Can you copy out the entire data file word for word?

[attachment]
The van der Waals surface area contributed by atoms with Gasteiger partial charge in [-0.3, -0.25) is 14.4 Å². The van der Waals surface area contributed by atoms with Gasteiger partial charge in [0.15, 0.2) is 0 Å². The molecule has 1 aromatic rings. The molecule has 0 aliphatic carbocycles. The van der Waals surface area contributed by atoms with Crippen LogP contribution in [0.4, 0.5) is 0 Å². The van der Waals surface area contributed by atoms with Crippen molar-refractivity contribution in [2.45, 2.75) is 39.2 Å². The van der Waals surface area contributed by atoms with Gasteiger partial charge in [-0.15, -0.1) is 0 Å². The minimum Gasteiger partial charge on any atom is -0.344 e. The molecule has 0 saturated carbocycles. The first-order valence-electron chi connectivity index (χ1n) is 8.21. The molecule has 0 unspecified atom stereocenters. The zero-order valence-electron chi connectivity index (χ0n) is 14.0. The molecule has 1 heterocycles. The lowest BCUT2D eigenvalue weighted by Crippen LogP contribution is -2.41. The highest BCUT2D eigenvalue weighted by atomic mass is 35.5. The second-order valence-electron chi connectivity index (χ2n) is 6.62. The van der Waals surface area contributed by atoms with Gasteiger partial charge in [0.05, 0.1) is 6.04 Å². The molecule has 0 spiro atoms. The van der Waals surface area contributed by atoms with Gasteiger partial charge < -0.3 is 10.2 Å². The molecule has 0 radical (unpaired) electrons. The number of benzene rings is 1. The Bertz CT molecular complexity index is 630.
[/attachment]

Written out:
The van der Waals surface area contributed by atoms with Gasteiger partial charge in [-0.3, -0.25) is 14.4 Å². The van der Waals surface area contributed by atoms with Gasteiger partial charge in [0.15, 0.2) is 0 Å². The molecule has 1 aromatic rings. The molecule has 0 aliphatic carbocycles. The van der Waals surface area contributed by atoms with Crippen LogP contribution in [0.4, 0.5) is 0 Å². The van der Waals surface area contributed by atoms with Crippen molar-refractivity contribution in [2.45, 2.75) is 39.2 Å². The van der Waals surface area contributed by atoms with Gasteiger partial charge in [-0.15, -0.1) is 0 Å². The minimum Gasteiger partial charge on any atom is -0.344 e. The molecule has 0 saturated carbocycles. The first-order valence-electron chi connectivity index (χ1n) is 8.21. The molecule has 0 unspecified atom stereocenters. The zero-order valence-electron chi connectivity index (χ0n) is 14.0. The molecule has 1 heterocycles. The lowest BCUT2D eigenvalue weighted by Crippen LogP contribution is -2.41. The highest BCUT2D eigenvalue weighted by atomic mass is 35.5. The second-order valence-electron chi connectivity index (χ2n) is 6.62. The van der Waals surface area contributed by atoms with Gasteiger partial charge in [0.05, 0.1) is 6.04 Å². The molecule has 0 spiro atoms. The van der Waals surface area contributed by atoms with Gasteiger partial charge < -0.3 is 10.2 Å². The molecule has 0 radical (unpaired) electrons. The number of benzene rings is 1. The Bertz CT molecular complexity index is 630.